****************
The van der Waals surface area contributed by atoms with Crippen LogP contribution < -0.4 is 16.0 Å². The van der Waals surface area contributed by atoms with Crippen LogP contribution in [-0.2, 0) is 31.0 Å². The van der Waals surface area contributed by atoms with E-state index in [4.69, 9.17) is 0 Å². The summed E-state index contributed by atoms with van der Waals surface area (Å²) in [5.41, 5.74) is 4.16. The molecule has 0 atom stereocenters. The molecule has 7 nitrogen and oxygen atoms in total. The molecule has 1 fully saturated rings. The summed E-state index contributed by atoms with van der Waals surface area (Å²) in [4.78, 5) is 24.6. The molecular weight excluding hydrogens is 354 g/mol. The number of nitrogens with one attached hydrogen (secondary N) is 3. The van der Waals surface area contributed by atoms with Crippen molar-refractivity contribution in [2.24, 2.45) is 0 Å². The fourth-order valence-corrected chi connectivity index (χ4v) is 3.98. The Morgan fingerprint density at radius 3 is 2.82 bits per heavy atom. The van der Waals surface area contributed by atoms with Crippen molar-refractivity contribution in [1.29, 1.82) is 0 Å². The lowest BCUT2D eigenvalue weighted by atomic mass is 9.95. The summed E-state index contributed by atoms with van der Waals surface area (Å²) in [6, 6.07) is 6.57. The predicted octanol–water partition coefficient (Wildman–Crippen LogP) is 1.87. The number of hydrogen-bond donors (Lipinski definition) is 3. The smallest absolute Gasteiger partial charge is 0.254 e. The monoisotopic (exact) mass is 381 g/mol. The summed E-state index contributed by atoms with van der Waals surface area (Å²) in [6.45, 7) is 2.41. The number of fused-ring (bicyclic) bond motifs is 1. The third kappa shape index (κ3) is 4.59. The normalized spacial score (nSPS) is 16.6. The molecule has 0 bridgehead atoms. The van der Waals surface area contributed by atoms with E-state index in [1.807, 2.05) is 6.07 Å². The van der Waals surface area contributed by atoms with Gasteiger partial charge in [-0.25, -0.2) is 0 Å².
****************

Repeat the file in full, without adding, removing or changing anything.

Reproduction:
The van der Waals surface area contributed by atoms with Crippen LogP contribution < -0.4 is 16.0 Å². The van der Waals surface area contributed by atoms with Crippen LogP contribution in [-0.2, 0) is 31.0 Å². The van der Waals surface area contributed by atoms with E-state index in [4.69, 9.17) is 0 Å². The summed E-state index contributed by atoms with van der Waals surface area (Å²) in [5.41, 5.74) is 4.16. The molecule has 0 atom stereocenters. The molecule has 7 nitrogen and oxygen atoms in total. The molecule has 1 fully saturated rings. The summed E-state index contributed by atoms with van der Waals surface area (Å²) in [4.78, 5) is 24.6. The molecular weight excluding hydrogens is 354 g/mol. The number of nitrogens with one attached hydrogen (secondary N) is 3. The van der Waals surface area contributed by atoms with Crippen molar-refractivity contribution in [2.24, 2.45) is 0 Å². The fourth-order valence-corrected chi connectivity index (χ4v) is 3.98. The Morgan fingerprint density at radius 3 is 2.82 bits per heavy atom. The van der Waals surface area contributed by atoms with Crippen molar-refractivity contribution in [1.29, 1.82) is 0 Å². The lowest BCUT2D eigenvalue weighted by atomic mass is 9.95. The summed E-state index contributed by atoms with van der Waals surface area (Å²) in [6, 6.07) is 6.57. The predicted octanol–water partition coefficient (Wildman–Crippen LogP) is 1.87. The number of hydrogen-bond donors (Lipinski definition) is 3. The smallest absolute Gasteiger partial charge is 0.254 e. The monoisotopic (exact) mass is 381 g/mol. The summed E-state index contributed by atoms with van der Waals surface area (Å²) in [6.45, 7) is 2.41. The number of fused-ring (bicyclic) bond motifs is 1. The third kappa shape index (κ3) is 4.59. The normalized spacial score (nSPS) is 16.6. The molecule has 0 bridgehead atoms. The van der Waals surface area contributed by atoms with E-state index in [1.807, 2.05) is 6.07 Å². The van der Waals surface area contributed by atoms with Gasteiger partial charge in [-0.25, -0.2) is 0 Å².